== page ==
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FILE THIS OPINION WAS FILED FOR RECORD AT 8 A.M. ON AUGUST 11, 2022 IN CLERK’S OFFICE SUPREME COURT, STATE OF WASHINGTON AUGUST 11, 2022 ERIN L. LENNON SUPREME COURT CLERK IN THE SUPREME COURT OF THE STATE OF WASHINGTON In the Matter of the Personal Restraint of ) ) ANTOINE EUGENE DAVIS, ) ) Petitioner. ) ) _______________________________________) No. 98340-2 En Banc Filed : August 11, 2022 MADSEN, J.—Antoine Eugene Davis was 21 years old when he committed and was convicted of first degree murder and second degree attempted murder. RCW 9A.32.030(1)(a) (murder in the first degree), .050(1)(b) (murder in the second degree); RCW 9A.28.020(1) (attempted murder in the second degree). He received a standard range sentence of 767 months. Davis filed this personal restraint petition (PRP) more than one year after his judgment and sentence finalized and contends it is timely for two reasons: (1) In re Personal Restraint of Monschke 1 constitutes a significant, material, and retroactive change in law that applies to his de facto life sentence and (2) recent advances 1 197 Wn.2d 305, 482 P.3d 276 (2021) (plurality opinion). No. 98340-2 in neuroscience for late-aged adolescents qualify as newly discovered evidence. RCW 10.73.100(6), (1). Because Davis seeks retroactive application of Monschke, he must identify, among other things, a holding that is retroactive and that applies to him. This he fails to do. Monschke concerns only defendants who were sentenced pursuant to RCW 10.95.030(1), and Davis was convicted under different statutes that do not mandate life sentences. Further, Monschke concerned a mandatory life sentence provision as applied to 19- and 20-year-old defendants. Davis is 21 years old. Davis also fails to show that recent neuroscience constitutes newly discovered evidence, another exception to the time bar. Even if he was able to do so, Davis fails to show prejudice because Miller v. Alabama, 2 Monschke, and other juvenile sentencing cases have not been applied to 21-year-old defendants, and he fails to show there is a connection between his circumstances and the recent science. Because Davis does not satisfy any of the statutory criteria that exempt his petition from the one-year time bar, we affirm the Court of Appeals’ order dismissing Davis’s PRP as untimely. BACKGROUND Davis relies on the facts from his direct appeal, and they are undisputed. Believing that Mario Spearman had ordered the shooting of their friend, Davis and three associates decided to seek retribution. State v. Davis, noted at 170 Wn. App. 1005, 2012 WL 3264239 at *1. They located Spearman in his car at a traffic intersection. One of 2 567 U.S. 460, 132 S. Ct. 2455, 183 L. Ed. 2d 407 (2012). 2 No. 98340-2 Davis’s group carried an assault rifle and Davis carried a handgun. While Spearman’s car was stopped, Davis and two associates left their car, ran to Spearman’s car, and opened fire. The group fired about 30 bullets of different sizes at the car before leaving the scene. Spearman was killed, the front-seat passenger was injured and survived, and the two back-seat passengers (a woman and her child) were not seriously wounded. Davis was 21 years old when he committed the charged crimes. Police arrested Davis and the three members of his group. They were charged with one count of first degree murder for Spearman’s death and three counts of attempted first degree murder for the other passengers. The individual driving Davis on the night of the murder pleaded guilty to lesser offenses and testified against Davis and the group. The jury convicted all three of first degree murder and the lesser included offense of attempted second degree murder for the passengers. Davis requested an exceptional mitigated sentence or one at the bottom of the range because, at his age, it would “essentially” take Davis’s life away. Pet’r’s Suppl. Br., Attach. at 25 (transcript of Davis’s sentencing hearing). Defense counsel stated that Davis’s actions were “out of character,” id. at 24, and argued for an exceptional 516-month sentence based on a “multiple offense policy.” State’s Resp. to PRP, App. B (Wash. Ct. App. No. 79937-1-I (2019)) at 3-4 (defendant’s sentencing memorandum). Davis did not seek an exceptional sentence based on his youth. The sentencing judge indicated that she tried but was unable to find a reason to mitigate the sentences for Davis and his accomplices. The judge imposed the low end of 3 No. 98340-2 the sentencing ranges for all the defendants. Davis received 767 months in confinement (approximately 64 years), including 240 months for firearm enhancement time. Davis appealed only his convictions for attempted murder. Davis, 2012 WL 3264239 at *2. In 2012, the Court of Appeals affirmed in an unpublished decision. The mandate issued in March 2013. Davis filed three collateral attacks in the following years. 3 He filed the current petition in 2019 in this court, seeking a new sentencing hearing. The motion was transferred to the Court of Appeals for consideration. Davis argued that recent neuroscience constitutes newly discovered evidence and exempted his otherwise untimely petition under RCW 10.73.100(1). In support of his PRP, Davis included a declaration from Dr. Laurence Steinberg, an adolescent developmental psychologist, which describes the evolution of neuroscience in later-aged adolescents. The State countered that the late-adolescent brain research on which Davis relied was not new and that Davis could have presented the arguments prior to filing the PRP. Division One of the Court of Appeals dismissed the petition as untimely and successive. Order of Dismissal, In re Pers. Restraint of Davis, No. 79937-1-I, at 2 (Wash. Ct. App. Mar. 4, 2020). The court noted that Davis made a similar argument in an earlier petition that the sentencing court failed to consider his relative youth as a mitigating factor, and that Davis did not explain why he did not raise the argument previously. Next, the court concluded that Davis failed to show the evidence would probably change the result at trial because sentencing courts have always had discretion 3 State’s Resp. to PRP at 3 (Court of Appeals nos. 67283-5, 70678-1, 78312-2), App. D (Supreme Court cause no. 95977-3). 4 No. 98340-2 to consider youth and Davis presented no evidence showing the court declined to take his youthfulness into consideration. Id. at 2 (citing In re Pers. Restraint of Light-Roth, 191 Wn.2d 328, 336-38, 422 P.3d 444 (2018)). Davis sought review in this court, which we granted and consolidated with In re Personal Restraint of Rivas (No. 98031-4). Order, No. 98340-2 (Wash. Nov. 5, 2021). In December 2021, Rivas alerted the court that he would be imminently resentenced and intended thereafter to withdraw his motion for discretionary review. The court granted the joint motion to strike oral argument and dissolved the consolidation on December 15, 2021. Davis remained on our docket and proceeded independently for consideration. ANALYSIS Relief by way of collateral challenge to a conviction is an “extraordinary” remedy for which petitioners must overcome a “‘high standard before [we] will disturb an otherwise settled judgment.’” In re Pers. Restraint of Finstad, 177 Wn.2d 501, 506, 301 P.3d 450 (2013) (quoting In re Pers. Restraint of Coats, 173 Wn.2d 123, 132, 267 P.3d 324 (2011)). Generally, petitioners must bring a collateral attack against their judgment and sentence within one year of that judgment becoming final. RCW 10.73.090(1), (2). An untimely petition may be considered if the judgment was not valid on its face, the court lacked competent jurisdiction, or the petition is based solely on one or more of the exceptions to the time bar listed in RCW 10.73.100. Davis alleges two such exemptions: (1) Monschke is a retroactive change in the law that is material to his sentence, RCW 5 No. 98340-2 10.73.100(6), and (2) recent neurological studies of late-aged adolescents constitute newly discovered evidence, RCW 10.73.100(1). For the following reasons, we disagree. 1. PRP of Monschke This court’s decision in Monschke is split between a lead opinion, concurrence, and dissent. In Monschke, two defendants, aged 19 and 20, were convicted of aggravated first degree murder pursuant to RCW 10.95.020, which mandated a sentence of life without parole (LWOP) pursuant to RCW 10.95.030. 197 Wn.2d at 306, 308. Timeliness of the PRP was a threshold issue. Id. at 309-11. The Monschke petitioners argued that the aggravated murder sentencing statute was unconstitutional as applied, satisfying the constitutionality exemption in RCW 10.73.100(2). Id. RCW 10.73.100(2) provides that a PRP is exempt from the one-year time bar if it asserts that the statute the defendant was convicted of violating was unconstitutional. The lead opinion, signed by three other justices, reasoned that the aggravated murder statute was unique from other sentencing provisions. Id. at 310. RCW 10.95.030(1) requires the State to charge and the jury to find the defendant “guilty” of the same aggravated murder charge. The lead opinion therefore reasoned that a challenge to the sentencing requirement of .030(1) was a challenge to the statute the petitioners were “‘convicted of violating.’” Id. The lead opinion then concluded that the 19- and 20-year-old petitioners were entitled to resentencing under Miller. The opinion noted that state and federal constitutional protections for juvenile defendants have become more protective in 6 No. 98340-2 accordance with society’s evolving standards of decency and that legislative line-drawing around age has historically been an arbitrary decision. Monschke, 197 Wn.2d at 307, 314-21. Most relevant to Davis’s claim, the opinion observed that no “meaningful” developmental distinction exists in current neuroscience between 17- and 18-year-olds as a class. Id. at 321-25. Thus, the lead opinion concluded that defendants under and over the age of 18 are entitled to Miller’s constitutional protections of individualized sentencing and consideration of youth as a mitigating factor. Id. at 326. The lead opinion relied on Miller’s mandate that a sentence follow a certain process: consider an offender’s youth before imposing a particular penalty. Id. at 327 (citing Miller, 567 U.S. at 483). This process requires individualized sentencing. Id. Because RCW 10.95.030 precluded such sentencing, the lead opinion would hold the statute unconstitutional under article I, section 14 as applied to the 19- and 20-year-old petitioners. Id. at 326, 329. The dissenting opinion disagreed, first observing that the plain language of RCW 10.73.100(2) distinguishes convictions from sentences. Id. at 334-35 (Owens, J., dissenting). The dissent also disagreed that the 19- and 20-year-old petitioners were equivalent to juveniles and entitled to Miller protections. Id. at 331-32. In the dissent’s view, the lead opinion improperly elevated evolving neuroscience above legislative enactments. Id. at 341. The dissent would have held that the Monschke petitioners were not children but adults when they committed aggravated murder and therefore not entitled to resentencing to consider their relative youthfulness. Id. at 341. 7 No. 98340-2 The concurrence agreed with the lead opinion in result but diverged on the reasoning underlying it. Regarding the timeliness of the petitioners, the concurrence agreed with the dissent that RCW 10.73.100(2) applies to violations of substantive criminal statutes found unconstitutional rather than sentencing statutes. Id. at 329 (González, C.J., concurring). Instead, the concurrence would have held the petitions timely under State v. O’Dell, 183 Wn.2d 680, 358 P.3d 359 (2015). Monschke, 197 Wn.2d at 329 (citing RCW 10.73.100(6)). Turning to Davis’s petition, we conclude that Monschke is not material. PRPs are exempt from the one-year time bar under RCW 10.73.100(6) if they can identify a significant change in the law that is material and that applies retroactively. In re Pers. Restraint of Colbert, 186 Wn.2d 614, 619, 380 P.3d 504 (2016). Neither case law nor statute requires these elements to be considered in a particular order. Light-Roth, 191 Wn.2d at 333. Davis contends here that Monschke constitutes a significant and material change that should be applied retroactively to his de facto LWOP sentence of 767 months. He contends that the lead opinion in Monschke found no meaningful developmental difference between the brains of defendants under the age of 18 and those over the age of 18. Davis, at age 21, claims he was entitled to argue youth as a mitigating factor at sentencing based on what he believes is the holding of Monschke. We disagree. First, Monschke’s procedural and substantive discussions concerned Washington’s aggravated murder statute, RCW 10.95.030, which required LWOP sentences for 8 No. 98340-2 defendants aged 18 and older. Davis, on the other hand, was convicted of violating different statutes—RCW 9A.32.030(1), RCW 9A.32.050(1), and RCW 9A.28.020(1). No provision required imposition of a life sentence. Second, RCW 10.95.030 precluded sentencing courts from exercising any discretion to consider youth. This lack of discretion was a key factor in the lead opinion’s analysis, which reasoned that RCW 10.95.030 was unconstitutional as applied. See Monschke, 197 Wn.2d at 325-26, 329. In contrast, the court in Davis’s case had discretion to impose an exceptional sentence based on various factors including youth. See Light-Roth, 191 Wn.2d at 336 (“RCW 9.94A.535(1)(e) has always provided the opportunity to raise youth for the purpose of requesting an exceptional sentence downward, and mitigation based on youth is within the trial court’s discretion.”); O’Dell, 183 Wn.2d at 698-99. Finally, the petitioners in Monschke were 19- and 20-year-olds when they committed aggravated murder while Davis was 21 when he committed the charged crimes. In short, Davis was convicted under a different statute than at issue in Monschke, the trial court sentenced him at the low end of the standard range, that court had discretion to depart from the standard range based on youth (among other factors), and Davis was outside the age range of the petitioners who received relief in Monschke. For the same reasons, even assuming that Monschke is retroactive, it is of little use to Davis because Davis was convicted of a different offense and outside the applicable age range governed by Monschke. 9 No. 98340-2 Furthermore, Davis’s argument is anchored on the neurological observations in Monschke, but it overlooks their context. As previously noted, the lead opinion held that the PRPs at issue were timely under RCW 10.73.100(2)’s constitutionality exception and that the aggravated murder statute violated article I, section 14 of our state constitution. Monschke, 197 Wn.2d at 310, 329. The concurrence agreed that the petitioners should receive a new sentence under O’Dell rather than under .100(2). Id. at 329. Five justices agreed that the aggravated murder statute was unconstitutional and essentially provided “as applied” relief to the petitioners. The lead opinion’s neuroscientific discussion is tied to its analysis of the aggravated murder statute and its holding and reasoning are limited to the statute at issue (RCW 10.95.030) as applied to the petitioners (aged 18-20 years old). The case is not material to Davis. Accordingly, Davis does not satisfy the exception to the time bar under RCW 10.73.100(6). 2. Scientific Evidence of Late-Adolescent Brain Development Does Not Qualify as Newly Discovered Evidence under RCW 10.73.100(1) RCW 10.73.100(1) provides that PRPs are exempt from the one-year time bar if based on “[n]ewly discovered evidence, if the defendant acted with reasonable diligence in discovering the evidence and filing the petition or motion.” Davis contends his PRP meets this exemption because recent neurological studies, such as those discussed in the declaration of Davis’s expert, Dr. Laurence Steinberg, were unavailable when he was sentenced and show that late-adolescent brains are indistinguishable from those of juveniles regarding impulsive judgment, peer influence, and ability to change. The State offers two arguments in response. First, the newly discovered evidence exception applies 10 No. 98340-2 only to evidence that would change the result of a petitioner’s trial, not their sentence. Second, the proffered adolescent brain development science has been available since the early 2000s. This issue is shared with Davis’s companion case, In re Personal Restraint of Kennedy, No. 99748-9 (Wash. July 28, 2022). 3. Assuming Neurological Studies Constitute Newly Discovered Evidence, Davis Fails To Show the Evidence Was Material to His Sentence Even assuming, as in Kennedy, that the newly discovered evidence test applies to sentencing proceedings, Davis must show that the evidence was material to his sentence. See State v. Williams, 96 Wn.2d 215, 223, 634 P.2d 868 (1981). In his PRP, Davis provides a declaration from Dr. Steinberg (discussed in detail below), stating that developmental studies of late-aged adolescents have only recently become available and that this evidence puts Davis’s conduct in “a [n]ew [l]ight.” PRP at 9 (Wash. Ct. App. No. 79937-1-I (2019)) (quoting Steinberg declaration). But neither Davis nor his expert connects this new neuroscience to Davis’s behavior. See Light-Roth, 191 Wn.2d at 336 (defendants may argue youth as a mitigating factor and must show that youthfulness relates to the commission of the crime); State v. Delbosque, 195 Wn.2d 106, 121, 456 P.3d 806 (2020) (citing State v. Ramos, 187 Wn.2d 420, 387 P.3d 650 (2017) (recognizing that youth as mitigating evidence is considered based on the facts of the case)). Davis claims only that the new science shows late-aged adolescents have impulsive judgment and are susceptible to peer pressure, as are juveniles. Yet Davis himself admits “[t]hat is not to say that Davis was pressured or under duress.” Pet’r’s 11 No. 98340-2 Suppl. Br. at 18. Davis does not show that recent developmental science is material to his sentence because he fails to show that his behavior reflected peer pressure or total lack of impulse control. See Suppl. Br. of Resp’t at 8 (noting Davis and his associates planned to seek retribution and sought out Spearman, attacking him in the middle of traffic). 4. Davis Fails To Show Prejudice Even accepting Davis’s sentencing evidence that late-adolescent brains are equivalent to juvenile brains in executive functions, he does not show that the evidence would have changed his sentence. A personal restraint petitioner is required to establish actual prejudice arising from a constitutional error or a nonconstitutional error that constitutes a fundamental defect resulting in a complete miscarriage of justice. In re Pers. Restraint of Davis, 152 Wn.2d 647, 671-72, 101 P.3d 1 (2004). To show actual and substantial prejudice, a petitioner must show that the outcome would more likely than not have been different had the alleged error not occurred. In re Pers. Restraint of Hagler, 97 Wn.2d 818, 825, 650 P.2d 1103 (1982). Davis does not make this showing. Davis contends first that he received a de facto life sentence of 767 months that is unconstitutional under State v. Haag, 198 Wn.2d 309, 329, 495 P.3d 241 (2021). Davis argues that Haag requires a sentencing court to receive and consider mitigation evidence of youth and that the same analysis applies to late-aged adolescents sentenced to life. Haag concerned an undisputed juvenile defendant aged 17, who was resentenced under 12 No. 98340-2 Washington’s Miller-fix statute and resentenced to a term of 46 years to life, despite the sentencer finding Haag was not irretrievably depraved or corrupt. 198 Wn.2d at 313. Unlike Haag, Davis was an adult (21 years old) at the time he committed murder and attempted murder and had not been resentenced. Davis states that when he was originally sentenced, the judge did not find that he was irretrievably corrupt when such a finding is required under Haag, therefore prejudicing him. See Pet’r’s Suppl. Br. at 13. But, because this court has not held that 21-year-olds are equivalent to juveniles for Miller sentencing protections, no such finding was required. Davis next asserts that he was prejudiced based on the analysis in In re Personal Restraint of Ali, 196 Wn.2d 220, 474 P.3d 507 (2020), cert. denied, 141 S. Ct. 1754 (2021), and In re Personal Restraint of Domingo-Cornelio, 196 Wn.2d 255, 474 P.3d 524 (2020), cert. denied, 141 S. Ct. 1753 (2021). In Ali, this court reversed and remanded the petitioner’s case because no evidence was presented to suggest the sentencing court considered mitigating circumstances based on youth, and the sentencing court then imposed a standard sentence believing it lacked discretion to impose less. 196 Wn.2d at 243-45; see also Domingo-Cornelio, 196 Wn.2d at 268. Similarly, in Davis’s view, a petitioner is harmed when a sentencing court fails to consider mitigating qualities of lateaged adolescents because their developmental deficiency can reduce culpability. For the same reasons as Haag, Ali and Domingo-Cornelio do not apply in this case. Last, Davis argues that only studies conducted after his sentencing in 2010 show that juveniles and late-aged adolescents share “‘mitigating qualities of youth.’” Pet’r’s 13 No. 98340-2 Suppl. Br. at 17-18. Davis relies on the declaration by Dr. Steinberg, who considered “whether individuals between 18 and 21 also share the attributes of adolescents under 18 that trigger the constitutional protections the Supreme Court has already recognized for mid-adolescents.” PRP, Decl. of Laurence Steinberg, at 3 (Wash. Ct. App. No. 79937-1-I (2019)). Dr. Steinberg states that over the last 20 years, considerable scientific research establishes that “adolescents are more impulsive, prone to engage in risky and reckless behavior, motivated more by reward than punishment, and less oriented to the future and more to the present” than adults. Id. Ultimately, Dr. Steinberg concludes “there is no scientific evidence to suggest a meaningful psychological or neurobiological distinction that can be drawn between individuals who are nearly 18 years old and those who are between 18 and 21.” Id. at 14. In Dr. Steinberg’s view, mandatory LWOP sentences for defendants should be prohibited in cases involving defendants under the age of 21. But Davis fails to show his own expert witness’s testimony would have benefited him at sentencing. Dr. Steinberg’s declaration considers developmental research between 18- to 21-year-olds. Because Davis was 21 when he committed the charged crimes, he is outside the age range discussed in Dr. Steinberg’s declaration. See id. (noting no scientific distinction can be drawn between those nearly 18 years old and those “who are between 18 and 21.” (emphasis added)). 4 4 Research on whether and how late-adolescent brains (over the age of 21) reflect those of juveniles exhibiting the hallmarks of immaturity is not yet definitive. This court considered similarly indefinite science in State v. Fraser, 199 Wn.2d 465, 509 P.3d 282 (2022), concerning a per se cannabis limit for driving under the influence. The scientific community agrees this limit cannot be precisely identified. Id. at 478 (noting that unlike blood alcohol content, there is no one level at which every person is impaired when consuming cannabis). We noted that 14 No. 98340-2 Further, Davis does not show that research on poor impulse control in late-aged adolescents was not available until recently. In O’Dell, this court cited numerous studies addressing neurodevelopment in late-aged adolescents published as early as 2004. 183 Wn.2d at 692 n.5 (quoting Jay N. Giedd, Structural Magnetic Resonance Imaging of the Adolescent Brain, 1021 ANN. N.Y. ACAD. SCI. 77 (2004) (“[T]he dorsal lateral prefrontal cortex, important for controlling impulses, is among the latest brain regions to mature without reaching adult dimensions until the early 20s.” (emphasis added))). Davis attempts to overcome such studies by claiming that while structural brain distinctions were recognized before his 2010 sentencing, he could not argue his maturing brain and peer pressure reduced his culpability. Though the consequence of structural differences between late-adolescent and adult brains is certainly a refinement in the science, Davis could have argued his late-developing impulse control affected his culpability as early as 2004. Because Davis was 21 when he committed the charged crimes, he was considered an adult for sentencing. Nevertheless, this court explained that sentencing courts have always had the discretion to consider a defendant’s youthfulness. Light-Roth, 191 Wn.2d at 336-38. Davis does not present any evidence of the impact of youth on his conduct or of the court failing to take his youthfulness into consideration, nor does he provide any scientific precision is not required: lawmakers may constitutionally delineate between sobriety and impairment even when science does not provide a precise dividing line as long as the decision is rationally related to a government interest. Id. at 479-80. As in Fraser, given the state of the science, we defer to the legislature on the dividing line between late-adolescent and adult brains. 15 No. 98340-2 link between the science of brain development and his own behavior or culpability in his PRP. Accordingly, Davis does not show that the outcome of his sentence would have changed had he been able to present newly discovered developmental research on lateaged adolescents. Hagler, 97 Wn.2d at 825 (even showing that an error created a possibility of prejudice is insufficient to merit collateral relief). CONCLUSION Davis does not meet any of the claimed exceptions to RCW 10.73.090’s one-year time bar. He does not show that Monschke constitutes a significant, retroactive, and material change in the law. RCW 10.73.100(6). Davis also fails to show that RCW 10.73.100(1)’s newly discovered evidence exemption applies, and, even assuming it does, he fails to show that recent developmental evidence on late-aged adolescents constitutes such newly discovered evidence or that his sentence would have changed had he been able to present it. Davis’s PRP is untimely. Therefore, we affirm the Court of Appeals’ order dismissing Davis’s petition. 16 No. 98340-2 ___________________________________ WE CONCUR: _______________________________ ________________________________ _______________________________ ________________________________ _______________________________ ________________________________ _______________________________ ________________________________ 17 In re Pers. Restraint of Davis, No. 98340-2 (Yu, J., concurring) No. 98340-2 YU, J. (concurring) — I agree with the majority that In re Personal Restraint of Monschke 1 is not “material” to Antoine Davis’s sentence as required by RCW 10.73.100(6), and the neurological studies Davis points to are not “[n]ewly discovered evidence” within the meaning of RCW 10.73.100(1). Therefore, I join Parts 1 through 3 of the majority’s analysis, as well as its determination that Davis’s personal restraint petition must be dismissed as untimely. However, I cannot join Part 4 of the majority’s analysis, which consists of dicta unnecessary to the resolution of this case. I therefore respectfully concur. ________________________ ________________________ ________________________ 1 197 Wn.2d 305, 482 P.3d 276 (2021) (plurality opinion). 1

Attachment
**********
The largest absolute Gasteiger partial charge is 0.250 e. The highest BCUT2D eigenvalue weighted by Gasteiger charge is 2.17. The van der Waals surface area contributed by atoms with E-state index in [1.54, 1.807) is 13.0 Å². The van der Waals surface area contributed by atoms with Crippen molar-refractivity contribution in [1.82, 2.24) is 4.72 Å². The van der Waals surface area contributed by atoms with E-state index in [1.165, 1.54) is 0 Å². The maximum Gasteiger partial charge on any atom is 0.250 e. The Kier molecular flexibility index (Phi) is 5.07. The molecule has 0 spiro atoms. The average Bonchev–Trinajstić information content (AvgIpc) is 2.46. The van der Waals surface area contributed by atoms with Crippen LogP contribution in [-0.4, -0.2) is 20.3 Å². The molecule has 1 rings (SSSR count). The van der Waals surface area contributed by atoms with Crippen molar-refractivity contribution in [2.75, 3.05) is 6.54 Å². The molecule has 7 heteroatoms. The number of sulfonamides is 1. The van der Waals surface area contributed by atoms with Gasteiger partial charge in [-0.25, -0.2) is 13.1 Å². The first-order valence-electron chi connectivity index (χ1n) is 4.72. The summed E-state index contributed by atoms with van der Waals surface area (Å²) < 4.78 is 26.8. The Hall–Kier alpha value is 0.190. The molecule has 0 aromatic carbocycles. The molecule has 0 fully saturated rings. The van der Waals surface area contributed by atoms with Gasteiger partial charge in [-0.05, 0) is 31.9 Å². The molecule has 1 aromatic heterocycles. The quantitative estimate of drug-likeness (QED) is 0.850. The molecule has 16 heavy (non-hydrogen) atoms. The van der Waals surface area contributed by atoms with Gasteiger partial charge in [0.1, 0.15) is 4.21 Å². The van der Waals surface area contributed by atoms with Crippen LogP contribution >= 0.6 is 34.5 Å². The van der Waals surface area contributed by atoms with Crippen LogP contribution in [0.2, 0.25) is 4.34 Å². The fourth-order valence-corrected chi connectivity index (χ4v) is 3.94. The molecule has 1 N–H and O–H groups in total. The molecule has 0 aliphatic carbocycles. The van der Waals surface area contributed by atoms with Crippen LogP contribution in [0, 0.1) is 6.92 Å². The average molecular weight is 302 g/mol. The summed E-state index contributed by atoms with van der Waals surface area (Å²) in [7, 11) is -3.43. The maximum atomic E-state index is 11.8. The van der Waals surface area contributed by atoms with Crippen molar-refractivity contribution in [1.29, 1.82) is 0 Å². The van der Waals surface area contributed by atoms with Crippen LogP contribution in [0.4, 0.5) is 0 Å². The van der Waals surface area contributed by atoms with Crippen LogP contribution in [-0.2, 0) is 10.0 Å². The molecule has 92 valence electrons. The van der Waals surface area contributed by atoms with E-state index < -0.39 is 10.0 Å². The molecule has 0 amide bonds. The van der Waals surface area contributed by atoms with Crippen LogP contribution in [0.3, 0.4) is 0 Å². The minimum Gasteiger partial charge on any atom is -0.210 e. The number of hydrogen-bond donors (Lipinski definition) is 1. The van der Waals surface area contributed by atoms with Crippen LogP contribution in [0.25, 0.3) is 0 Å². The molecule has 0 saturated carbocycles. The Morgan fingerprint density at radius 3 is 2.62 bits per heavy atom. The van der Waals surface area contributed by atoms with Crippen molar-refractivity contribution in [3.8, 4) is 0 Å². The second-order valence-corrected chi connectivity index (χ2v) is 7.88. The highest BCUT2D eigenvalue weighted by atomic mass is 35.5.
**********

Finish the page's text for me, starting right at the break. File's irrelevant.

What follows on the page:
Primary Holding

The Washington Supreme Court found: (1) Monschke applied to 19- and 20-year-old defendants; and (2) Petitioner did not satisfy any of the statutory criteria that exempted his petition from the one-year time bar.